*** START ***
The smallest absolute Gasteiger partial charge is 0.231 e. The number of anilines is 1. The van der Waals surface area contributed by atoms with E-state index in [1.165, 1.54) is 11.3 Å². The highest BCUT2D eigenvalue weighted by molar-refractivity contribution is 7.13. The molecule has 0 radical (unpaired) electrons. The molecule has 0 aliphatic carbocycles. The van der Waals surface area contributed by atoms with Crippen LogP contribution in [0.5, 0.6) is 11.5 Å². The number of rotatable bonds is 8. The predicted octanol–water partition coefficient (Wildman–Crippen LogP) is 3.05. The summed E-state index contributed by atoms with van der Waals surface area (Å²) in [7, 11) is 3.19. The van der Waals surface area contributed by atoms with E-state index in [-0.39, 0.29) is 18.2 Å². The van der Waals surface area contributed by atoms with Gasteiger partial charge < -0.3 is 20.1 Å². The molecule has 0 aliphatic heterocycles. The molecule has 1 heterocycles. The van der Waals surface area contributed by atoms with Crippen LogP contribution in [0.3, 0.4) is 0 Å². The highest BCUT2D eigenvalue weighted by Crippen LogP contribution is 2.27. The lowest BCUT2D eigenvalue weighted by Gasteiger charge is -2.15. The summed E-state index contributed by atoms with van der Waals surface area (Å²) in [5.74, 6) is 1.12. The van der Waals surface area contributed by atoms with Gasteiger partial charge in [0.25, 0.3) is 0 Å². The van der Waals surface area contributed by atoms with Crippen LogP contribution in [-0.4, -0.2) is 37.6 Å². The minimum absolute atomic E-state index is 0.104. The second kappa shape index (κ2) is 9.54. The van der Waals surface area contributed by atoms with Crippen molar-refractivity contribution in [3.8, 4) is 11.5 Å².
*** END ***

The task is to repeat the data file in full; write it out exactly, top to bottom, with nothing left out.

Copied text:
The smallest absolute Gasteiger partial charge is 0.231 e. The number of anilines is 1. The van der Waals surface area contributed by atoms with E-state index in [1.165, 1.54) is 11.3 Å². The highest BCUT2D eigenvalue weighted by molar-refractivity contribution is 7.13. The molecule has 0 radical (unpaired) electrons. The molecule has 0 aliphatic carbocycles. The van der Waals surface area contributed by atoms with Crippen LogP contribution in [0.5, 0.6) is 11.5 Å². The number of rotatable bonds is 8. The predicted octanol–water partition coefficient (Wildman–Crippen LogP) is 3.05. The summed E-state index contributed by atoms with van der Waals surface area (Å²) in [7, 11) is 3.19. The van der Waals surface area contributed by atoms with E-state index in [-0.39, 0.29) is 18.2 Å². The van der Waals surface area contributed by atoms with Gasteiger partial charge < -0.3 is 20.1 Å². The molecule has 0 aliphatic heterocycles. The molecule has 1 heterocycles. The van der Waals surface area contributed by atoms with Crippen LogP contribution in [0.3, 0.4) is 0 Å². The highest BCUT2D eigenvalue weighted by Crippen LogP contribution is 2.27. The lowest BCUT2D eigenvalue weighted by Gasteiger charge is -2.15. The summed E-state index contributed by atoms with van der Waals surface area (Å²) in [5.74, 6) is 1.12. The van der Waals surface area contributed by atoms with Gasteiger partial charge in [0.25, 0.3) is 0 Å². The van der Waals surface area contributed by atoms with Crippen LogP contribution in [-0.4, -0.2) is 37.6 Å². The minimum absolute atomic E-state index is 0.104. The second kappa shape index (κ2) is 9.54. The van der Waals surface area contributed by atoms with Crippen molar-refractivity contribution in [3.8, 4) is 11.5 Å².